Theme of the month

Theme of the Month

Join us each month as we focus on a topic of interest to STEM Teacher Leaders with a webinar panel, open discussion, resources and blog post. 

Introduction: Leading Without Leaving the Classroom

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Full Name
William O'Brien

My own journey as a classroom mathematics teacher probably began over thirty years ago, around age fifteen. I didn’t realize it then, but the dopamine rush I got as I helped a classmate finally “get” a Euclidean geometry proof had hooked me- I loved guiding others to see the beautiful connections inherent in mathematics.

When it came time to apply for college, I was fortunate to find some Maine loan programs which would be forgiven if I were to teach for a few years after graduation. As the end of my college days neared, I dutifully sent off my cover letter and resume to any Maine public school with a mathematics opening. As a not-yet-college graduate with a math major and few education courses, I wasn’t the most desirable candidate, but I found a few schools willing to look at me, and by a twist of fate, the principal of one of these schools was departing for a school in Switzerland… and offered me a position teaching there instead.

So, at the age of twenty-two, my first passport in hand, I departed for my teaching job. In that initial year, I discovered some truths. First, I loved travelling and exploring new places. Second, I loved the rhythm of an academic year. And third, I still loved the thrill of making mathematics come alive for my students and yet I now knew that effective teaching is really (really, really) hard.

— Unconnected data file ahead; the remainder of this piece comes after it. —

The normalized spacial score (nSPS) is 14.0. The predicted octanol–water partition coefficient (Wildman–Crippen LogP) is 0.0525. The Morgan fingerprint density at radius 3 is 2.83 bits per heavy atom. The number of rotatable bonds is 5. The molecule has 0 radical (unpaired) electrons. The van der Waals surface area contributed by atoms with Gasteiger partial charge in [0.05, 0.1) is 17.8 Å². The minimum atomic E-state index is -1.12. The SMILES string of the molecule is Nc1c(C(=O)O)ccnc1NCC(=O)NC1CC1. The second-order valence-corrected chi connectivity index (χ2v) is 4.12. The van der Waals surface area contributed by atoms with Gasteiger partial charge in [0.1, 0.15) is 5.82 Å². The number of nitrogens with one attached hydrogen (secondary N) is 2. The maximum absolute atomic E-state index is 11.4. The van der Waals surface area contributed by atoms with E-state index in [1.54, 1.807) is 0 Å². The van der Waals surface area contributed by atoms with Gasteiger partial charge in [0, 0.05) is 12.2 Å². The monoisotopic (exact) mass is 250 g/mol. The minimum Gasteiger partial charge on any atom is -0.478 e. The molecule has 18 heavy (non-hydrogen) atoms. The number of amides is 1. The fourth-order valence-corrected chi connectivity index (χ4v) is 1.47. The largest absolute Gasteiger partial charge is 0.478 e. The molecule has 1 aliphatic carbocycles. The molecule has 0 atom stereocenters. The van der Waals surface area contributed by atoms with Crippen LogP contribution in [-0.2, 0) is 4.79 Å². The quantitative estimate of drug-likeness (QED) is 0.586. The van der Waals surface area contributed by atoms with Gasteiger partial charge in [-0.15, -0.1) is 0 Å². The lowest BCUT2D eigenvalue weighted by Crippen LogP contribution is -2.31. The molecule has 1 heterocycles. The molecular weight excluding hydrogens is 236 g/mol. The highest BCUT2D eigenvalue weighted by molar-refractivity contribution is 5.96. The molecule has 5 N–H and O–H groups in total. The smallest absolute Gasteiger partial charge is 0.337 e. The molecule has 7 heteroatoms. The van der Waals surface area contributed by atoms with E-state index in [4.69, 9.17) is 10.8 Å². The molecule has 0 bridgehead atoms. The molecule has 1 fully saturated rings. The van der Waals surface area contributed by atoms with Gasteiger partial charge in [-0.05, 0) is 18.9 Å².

I vowed to myself in those first years teaching that I would seek out opportunities to discover what the best teachers knew- how to motivate, how to engage, how to build resilience and grit in their students. And for me, this meant avoiding or turning down offers or positions that took me away from the mathematics classroom. Instead, I sought workshops and conferences where I could work with other colleagues who were seeking to perfect their craft; I wanted to spend time observing in the classrooms of those teachers whose students lit up around them.

I did not return to the United States to finally teach in Maine until I was thirty-five, and by that time, I had discovered the more I learned how to reach my students, the more I realized how much I still needed to figure out; classroom teaching is an ideal profession for a lifelong learner who is always seeking new and better ways of doing things.

I also discovered that, unlike the rather egalitarian teaching environment of international schools, U.S. teachers navigate within a framework that does not always afford them the respect they deserve. I note this because had I wrestled with the challenges of my early years of teaching within this context, I might not have remained in education.

My decade teaching in Maine public schools provided me the opportunity to continue to hone my craft while my young family shifted and grew. I embraced the truism that as long as I continued to evolve slowly, the net result would be great. During this time, I also accepted that I had become a leader, albeit one “from the trenches:” mentoring new teachers, serving on school improvement committees, presenting at workshops. My fellow teachers and administrators sought my perspective as a dedicated and effective classroom teacher.